The Russia-China Veto: What Next for Syria?

02/06/2012 10:49 am ET | Updated Apr 07, 2012
  • Rajan Menon Spitzer Professor of Political Science, Colin Powell School, City College of New York/City University of New York; Non Resident Senior Fellow, The Atlantic Council

The dual-veto cast by Russia and China that blocked Saturday's delicately-worded U.N. Security Council resolution calling on Syrian President Bashar al-Assad's government to stop its crackdown and facilitate "a Syrian-led political transition to a democratic, plural political system" through negotiations with the opposition was unsurprising. In the run-up to the vote, Moscow had been blunt about its opposition to any resolution enabling an intrusion into what it considers Syria's internal affairs; China was on the same wavelength, albeit less vocal. For experts who assert that international norms against mass killing are now so robust that they restrain pitiless governments, the impunity with which Bashar's deadly juggernaut has operated almost non-stop for eleven months must be dismaying. So must the determination with which Beijing and Moscow have thwarted Western efforts to extend the U.N.'s imprimatur to efforts aimed at achieving a negotiated settlement between the Ba'ath regime and the opposition. The power of states remains robust, and the governments most supportive of universal norms may be the very ones who don't need to be restrained by them in the first place.

The China-Russia veto guarantees that the killing in Syria, where 5,000 have already been slain by Ba'athist security forces, will intensify. That, in turn, ensures that the opposition (especially its armed elements) will regard anyone the regime eventually designates to handle negotiations as a lackey complicit in a desperate tactical maneuver. Farouk al-Sharaa--Foreign Minister from 1984-2006, Vice President thereafter, and a long-time loyalist of Assad pere and fils -- has been mentioned for this role because he's savvy and belongs to the Sunni majority (about 75 percent of the population), not to the Alawite minority at the core of the Assad regime. But someone blessed by a leadership waist-deep in blood either won't be accepted by the opposition or won't have the credibility to oversee a viable peace.

Another ominous effect of the veto will be the confidence it gives the Assad regime, or at least the hardliners inside it, such as Bashar's brother, Maher, commander of the Republican Guard. The diehards believe that the proper solution is to liquidate those who show the temerity to revolt and to scare the rest into submission, using the model of Assad pere, who, faced with an Islamist uprising in Hama in 1982, quashed it by demolishing sections of the city and killing 10,000 people, perhaps many more. This cold-eyed argument leaves unsaid what the every major Syrian official knows, which is that, should the regime fall, its key members, especially the Alawites, should expect no mercy. But the longer the shootings continue, the more this reasoning gains strength... and the more a regime that's convinced it must go for broke will rely on repression...and the bigger the death toll, the less likely that compassion and farsightedness will guide the victorious opposition. When the curtain closes on Assad and Company what happens backstage won't be pretty. That outcome could make score settling the main priority and preclude the conciliation, dialogue, and patient work that will be essential if Syrians are to look beyond the carnage and forge a new political order.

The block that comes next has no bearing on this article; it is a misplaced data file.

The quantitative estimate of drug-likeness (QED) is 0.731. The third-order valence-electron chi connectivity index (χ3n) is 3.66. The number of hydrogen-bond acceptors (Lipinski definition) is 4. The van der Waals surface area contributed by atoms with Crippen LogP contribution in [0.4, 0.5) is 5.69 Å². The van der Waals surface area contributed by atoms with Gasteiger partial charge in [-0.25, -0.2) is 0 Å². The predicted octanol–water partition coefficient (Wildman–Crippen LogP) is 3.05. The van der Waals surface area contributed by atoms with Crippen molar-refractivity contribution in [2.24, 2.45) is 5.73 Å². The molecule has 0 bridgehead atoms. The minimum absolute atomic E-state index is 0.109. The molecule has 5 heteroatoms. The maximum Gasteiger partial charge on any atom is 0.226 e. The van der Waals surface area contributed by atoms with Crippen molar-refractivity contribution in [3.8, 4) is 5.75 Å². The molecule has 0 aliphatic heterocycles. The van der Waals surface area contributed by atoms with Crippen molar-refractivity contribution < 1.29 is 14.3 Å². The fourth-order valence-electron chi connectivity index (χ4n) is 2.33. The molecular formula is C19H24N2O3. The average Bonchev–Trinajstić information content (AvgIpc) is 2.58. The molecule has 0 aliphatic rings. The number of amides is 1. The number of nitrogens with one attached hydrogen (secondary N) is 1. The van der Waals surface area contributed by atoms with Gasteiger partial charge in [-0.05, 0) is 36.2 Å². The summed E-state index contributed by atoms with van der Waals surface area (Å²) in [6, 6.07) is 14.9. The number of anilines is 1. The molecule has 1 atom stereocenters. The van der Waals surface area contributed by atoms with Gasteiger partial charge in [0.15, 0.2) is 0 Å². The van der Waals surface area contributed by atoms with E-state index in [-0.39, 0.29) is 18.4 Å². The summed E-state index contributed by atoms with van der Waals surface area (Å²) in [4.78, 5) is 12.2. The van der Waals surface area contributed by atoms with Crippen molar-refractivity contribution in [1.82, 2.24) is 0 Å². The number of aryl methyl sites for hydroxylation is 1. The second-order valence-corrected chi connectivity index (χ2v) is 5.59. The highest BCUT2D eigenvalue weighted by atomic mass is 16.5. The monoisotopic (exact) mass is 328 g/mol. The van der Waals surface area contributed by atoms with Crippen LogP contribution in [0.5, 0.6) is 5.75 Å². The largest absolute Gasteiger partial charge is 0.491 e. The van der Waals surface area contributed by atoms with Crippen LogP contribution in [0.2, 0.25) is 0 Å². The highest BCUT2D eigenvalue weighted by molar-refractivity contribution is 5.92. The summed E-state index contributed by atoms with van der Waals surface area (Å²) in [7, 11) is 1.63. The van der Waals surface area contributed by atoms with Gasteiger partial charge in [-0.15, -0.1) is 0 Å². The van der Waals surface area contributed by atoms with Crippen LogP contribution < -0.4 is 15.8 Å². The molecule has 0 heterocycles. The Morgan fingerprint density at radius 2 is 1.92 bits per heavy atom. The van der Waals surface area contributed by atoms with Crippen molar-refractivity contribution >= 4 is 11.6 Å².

Russia and China doubtless understand all this. But they have scuttled the Security Council resolution anyway -- and for four reasons that are only tangentially related to Syria. First, Chinese and Russian leaders embrace a narrow notion of sovereignty. Its essence is that what happens within a state's territory is largely its business and that invoking human rights to enable intervention aimed at changing government is illegal. Second, they believe that such moves undermine stability and risk generating unpredictable and pernicious follow-on consequences. Moscow and Beijing charge that the U.S. and its allies exceeded the mandate of a Security Council resolution (enabled by Russia's and China's abstention) that authorized a no-flight zone to safeguard civilians and proceeded to choose sides in a civil war, which has ended with Libya in a disarray. Third, Moscow and Beijing contend that the West defends intrusive measures on human rights grounds but applies them selectively, targeting states toward which it has animus, while excusing transgressions by friends and allies. There's an internal angle to this argument. Both countries' governments face opposition, especially Russia's. The middle class that expanded under Putin's rule has now turned against him: having achieved a measure of wealth, it now wants more freedom. The Chinese leadership faces a less severe challenge, but persistent protests by Tibetans and Uighurs, and by other citizens outraged by illegal land seizures, corruption, and runaway pollution, suggest that the mismatch between China's rigid political order and the dynamic economy and society it has fostered will worsen. So given what they're facing at home, the Chinese and Russian leaders don't want a U.N. that's busy punishing states that quash uprisings.

The reasons behind the Chinese and Russia veto are clear. Alas, what's also clear is that it will worsen the violence in Syria, which, in turn, will increase the opposition's vengefulness when the regime falls, producing a political climate in which the inherently daunting challenges of constructing a post-Assad polity prove even harder.